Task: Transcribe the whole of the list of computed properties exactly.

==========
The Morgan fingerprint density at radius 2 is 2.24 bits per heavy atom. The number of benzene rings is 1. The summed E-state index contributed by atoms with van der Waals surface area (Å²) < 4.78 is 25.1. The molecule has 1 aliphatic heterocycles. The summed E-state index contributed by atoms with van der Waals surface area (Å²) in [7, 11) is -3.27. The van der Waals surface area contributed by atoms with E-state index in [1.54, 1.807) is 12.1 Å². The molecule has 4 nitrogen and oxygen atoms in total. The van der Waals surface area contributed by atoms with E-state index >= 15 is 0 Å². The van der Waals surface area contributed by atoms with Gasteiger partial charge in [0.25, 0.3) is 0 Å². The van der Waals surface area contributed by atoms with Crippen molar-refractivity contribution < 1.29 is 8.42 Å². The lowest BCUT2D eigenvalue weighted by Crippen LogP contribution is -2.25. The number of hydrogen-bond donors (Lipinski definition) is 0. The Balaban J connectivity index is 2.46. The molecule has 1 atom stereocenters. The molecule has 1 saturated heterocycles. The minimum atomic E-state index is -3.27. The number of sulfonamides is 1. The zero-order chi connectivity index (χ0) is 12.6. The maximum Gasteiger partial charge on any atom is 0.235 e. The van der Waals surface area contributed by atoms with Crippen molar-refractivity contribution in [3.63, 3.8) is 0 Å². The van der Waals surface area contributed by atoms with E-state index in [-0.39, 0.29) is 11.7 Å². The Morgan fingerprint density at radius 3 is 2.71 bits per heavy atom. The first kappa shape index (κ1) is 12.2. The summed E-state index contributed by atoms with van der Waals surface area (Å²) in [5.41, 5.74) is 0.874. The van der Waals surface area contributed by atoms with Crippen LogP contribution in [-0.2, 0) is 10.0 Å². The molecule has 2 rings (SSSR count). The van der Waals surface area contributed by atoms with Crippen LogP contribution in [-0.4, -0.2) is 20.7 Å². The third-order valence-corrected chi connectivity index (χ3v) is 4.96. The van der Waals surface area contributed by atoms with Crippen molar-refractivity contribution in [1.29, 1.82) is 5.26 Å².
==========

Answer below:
The Morgan fingerprint density at radius 2 is 2.24 bits per heavy atom. The number of benzene rings is 1. The summed E-state index contributed by atoms with van der Waals surface area (Å²) < 4.78 is 25.1. The molecule has 1 aliphatic heterocycles. The summed E-state index contributed by atoms with van der Waals surface area (Å²) in [7, 11) is -3.27. The van der Waals surface area contributed by atoms with E-state index in [1.54, 1.807) is 12.1 Å². The molecule has 4 nitrogen and oxygen atoms in total. The van der Waals surface area contributed by atoms with E-state index >= 15 is 0 Å². The van der Waals surface area contributed by atoms with Gasteiger partial charge in [0.25, 0.3) is 0 Å². The van der Waals surface area contributed by atoms with Crippen molar-refractivity contribution < 1.29 is 8.42 Å². The lowest BCUT2D eigenvalue weighted by Crippen LogP contribution is -2.25. The number of hydrogen-bond donors (Lipinski definition) is 0. The Balaban J connectivity index is 2.46. The molecule has 1 atom stereocenters. The molecule has 1 saturated heterocycles. The minimum atomic E-state index is -3.27. The number of sulfonamides is 1. The zero-order chi connectivity index (χ0) is 12.6. The maximum Gasteiger partial charge on any atom is 0.235 e. The van der Waals surface area contributed by atoms with Crippen molar-refractivity contribution in [3.63, 3.8) is 0 Å². The van der Waals surface area contributed by atoms with E-state index in [-0.39, 0.29) is 11.7 Å². The Morgan fingerprint density at radius 3 is 2.71 bits per heavy atom. The first kappa shape index (κ1) is 12.2. The summed E-state index contributed by atoms with van der Waals surface area (Å²) in [5.41, 5.74) is 0.874. The van der Waals surface area contributed by atoms with Crippen LogP contribution in [-0.2, 0) is 10.0 Å². The molecule has 2 rings (SSSR count). The van der Waals surface area contributed by atoms with Crippen LogP contribution in [-0.4, -0.2) is 20.7 Å². The third-order valence-corrected chi connectivity index (χ3v) is 4.96. The van der Waals surface area contributed by atoms with Crippen molar-refractivity contribution in [1.29, 1.82) is 5.26 Å².